It is early morning in London, and a young man (Anthony May) is up with the lark, getting ready for the day at his job in a poster shop. He does not walk to work, he does not drive, he does not catch the bus, but he does ride a bicycle, and here he is travelling down from the roof where he lives to the streets below, unaware of what the future holds for him. For a start, he wasn't aware that in his urgency to reach his destination he would crash into a little girl (Leslie Goddard) on a tricycle, but when she sees him it's love at first sight...
Only it's not love at first sight for him, because he's not interested in little girls, indeed he is far more taken with the photograph on the poster he crashes into - he does a lot of crashing does this boy. Fortunately for his health, his collision days are over once he decides he is smitten with "Julie", as the poster calls her, and she was played by Judy Huxtable, who would perhaps be better known these days as Peter Cook's wife. She is as charming as her likeness on that billboard implies, but as with the boy, she is bereft of love, pining for something more in life than modelling.
So the film is in two minds about that poster: first, it leads the boy to the girl, but second, it's a source of much melancholy for her as she is unfulfilled by this career. Not that she ever says this out loud, for this is a musical and the only character's voice we ever hear is the young man's as he sings his way through the capital's streets. The tunes here are wistful and captivating in their "maybe Swinging London wasn't all so bad" manner, and although the film is short, barely half an hour, the melodies do stay with you such is their pleasant quality on the ear.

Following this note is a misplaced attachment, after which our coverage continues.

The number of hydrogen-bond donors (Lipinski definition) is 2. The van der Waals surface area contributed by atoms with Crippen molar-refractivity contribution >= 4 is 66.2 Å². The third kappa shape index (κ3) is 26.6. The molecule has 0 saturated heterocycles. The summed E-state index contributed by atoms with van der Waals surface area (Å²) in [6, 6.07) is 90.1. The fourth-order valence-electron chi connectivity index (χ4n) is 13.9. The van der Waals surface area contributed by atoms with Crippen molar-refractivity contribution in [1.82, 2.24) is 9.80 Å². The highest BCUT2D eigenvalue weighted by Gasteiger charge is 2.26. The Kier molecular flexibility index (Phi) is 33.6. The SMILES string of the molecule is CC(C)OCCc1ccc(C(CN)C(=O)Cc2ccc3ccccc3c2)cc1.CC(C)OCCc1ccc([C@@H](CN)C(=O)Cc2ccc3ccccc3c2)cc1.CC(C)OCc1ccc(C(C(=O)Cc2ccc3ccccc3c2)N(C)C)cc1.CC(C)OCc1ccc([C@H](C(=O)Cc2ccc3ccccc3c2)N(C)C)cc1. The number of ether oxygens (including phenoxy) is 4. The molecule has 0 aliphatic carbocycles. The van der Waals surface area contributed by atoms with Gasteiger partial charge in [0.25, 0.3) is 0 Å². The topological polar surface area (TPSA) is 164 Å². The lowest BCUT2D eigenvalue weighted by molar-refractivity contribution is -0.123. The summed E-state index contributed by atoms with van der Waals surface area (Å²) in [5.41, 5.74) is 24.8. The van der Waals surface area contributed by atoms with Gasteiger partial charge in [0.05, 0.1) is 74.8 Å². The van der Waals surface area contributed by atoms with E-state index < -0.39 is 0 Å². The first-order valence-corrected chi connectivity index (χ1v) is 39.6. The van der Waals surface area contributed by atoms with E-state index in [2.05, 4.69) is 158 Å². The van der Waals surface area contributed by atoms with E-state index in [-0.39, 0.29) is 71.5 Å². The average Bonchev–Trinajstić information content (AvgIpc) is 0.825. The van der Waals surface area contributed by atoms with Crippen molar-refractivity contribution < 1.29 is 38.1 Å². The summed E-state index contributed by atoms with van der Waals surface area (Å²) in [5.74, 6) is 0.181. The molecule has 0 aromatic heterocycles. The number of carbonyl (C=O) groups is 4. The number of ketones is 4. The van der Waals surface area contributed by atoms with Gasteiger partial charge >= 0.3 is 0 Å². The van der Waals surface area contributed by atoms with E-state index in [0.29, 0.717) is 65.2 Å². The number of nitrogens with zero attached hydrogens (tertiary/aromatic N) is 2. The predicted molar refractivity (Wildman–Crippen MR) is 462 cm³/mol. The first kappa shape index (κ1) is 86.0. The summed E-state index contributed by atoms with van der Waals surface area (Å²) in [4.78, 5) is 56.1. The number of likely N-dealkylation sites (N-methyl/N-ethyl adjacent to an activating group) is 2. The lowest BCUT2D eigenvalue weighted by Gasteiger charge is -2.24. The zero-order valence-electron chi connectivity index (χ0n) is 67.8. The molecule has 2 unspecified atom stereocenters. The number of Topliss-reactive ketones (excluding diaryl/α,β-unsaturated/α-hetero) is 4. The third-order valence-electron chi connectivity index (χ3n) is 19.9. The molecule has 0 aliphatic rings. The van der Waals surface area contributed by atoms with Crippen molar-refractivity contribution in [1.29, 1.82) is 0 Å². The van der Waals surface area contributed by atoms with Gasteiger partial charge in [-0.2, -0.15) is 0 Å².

Assuredly, this little film has a following of those who might have caught it on its original supporting feature purpose, yet far more have seen it on television over the years on its occasional showings, and it has stuck in their minds ever since. It has a simple and romantic narrative, and this lack of complexity is much of its appeal; there is also an innocent sense of humour about it that exhibits itself in such scenes as where the little girl sets a whole bus queue blowing raspberries at each other which quickly descends into a grocery-throwing brawl. It may come across as naive now, but its utter lack of cynicism and faith that there's the right person for you out there should you care to look (or even if you don't) wins you over, and you can see why it has engaged so many. One thing, though, why the pretentious French title?